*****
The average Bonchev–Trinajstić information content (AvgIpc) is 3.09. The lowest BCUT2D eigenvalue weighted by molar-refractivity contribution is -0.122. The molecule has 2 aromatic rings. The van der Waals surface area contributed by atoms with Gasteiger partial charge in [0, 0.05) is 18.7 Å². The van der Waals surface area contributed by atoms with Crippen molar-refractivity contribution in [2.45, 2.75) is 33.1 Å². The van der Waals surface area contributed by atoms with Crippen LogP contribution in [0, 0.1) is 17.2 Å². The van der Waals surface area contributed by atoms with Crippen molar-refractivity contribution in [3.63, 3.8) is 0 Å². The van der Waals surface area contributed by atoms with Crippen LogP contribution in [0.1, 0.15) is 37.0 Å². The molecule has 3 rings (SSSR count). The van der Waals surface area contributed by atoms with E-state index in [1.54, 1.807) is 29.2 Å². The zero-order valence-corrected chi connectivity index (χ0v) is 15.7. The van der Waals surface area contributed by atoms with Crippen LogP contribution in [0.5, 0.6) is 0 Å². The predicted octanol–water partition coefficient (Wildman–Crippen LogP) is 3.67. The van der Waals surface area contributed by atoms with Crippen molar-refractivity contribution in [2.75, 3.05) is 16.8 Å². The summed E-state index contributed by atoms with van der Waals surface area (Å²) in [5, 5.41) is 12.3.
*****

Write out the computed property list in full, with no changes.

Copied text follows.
The average Bonchev–Trinajstić information content (AvgIpc) is 3.09. The lowest BCUT2D eigenvalue weighted by molar-refractivity contribution is -0.122. The molecule has 2 aromatic rings. The van der Waals surface area contributed by atoms with Gasteiger partial charge in [0, 0.05) is 18.7 Å². The van der Waals surface area contributed by atoms with Crippen molar-refractivity contribution in [2.45, 2.75) is 33.1 Å². The van der Waals surface area contributed by atoms with Crippen LogP contribution in [0, 0.1) is 17.2 Å². The van der Waals surface area contributed by atoms with Crippen molar-refractivity contribution in [3.63, 3.8) is 0 Å². The van der Waals surface area contributed by atoms with Crippen LogP contribution in [0.1, 0.15) is 37.0 Å². The molecule has 3 rings (SSSR count). The van der Waals surface area contributed by atoms with E-state index in [1.54, 1.807) is 29.2 Å². The zero-order valence-corrected chi connectivity index (χ0v) is 15.7. The van der Waals surface area contributed by atoms with Crippen LogP contribution in [0.5, 0.6) is 0 Å². The predicted octanol–water partition coefficient (Wildman–Crippen LogP) is 3.67. The van der Waals surface area contributed by atoms with Crippen molar-refractivity contribution in [2.75, 3.05) is 16.8 Å². The summed E-state index contributed by atoms with van der Waals surface area (Å²) in [5, 5.41) is 12.3.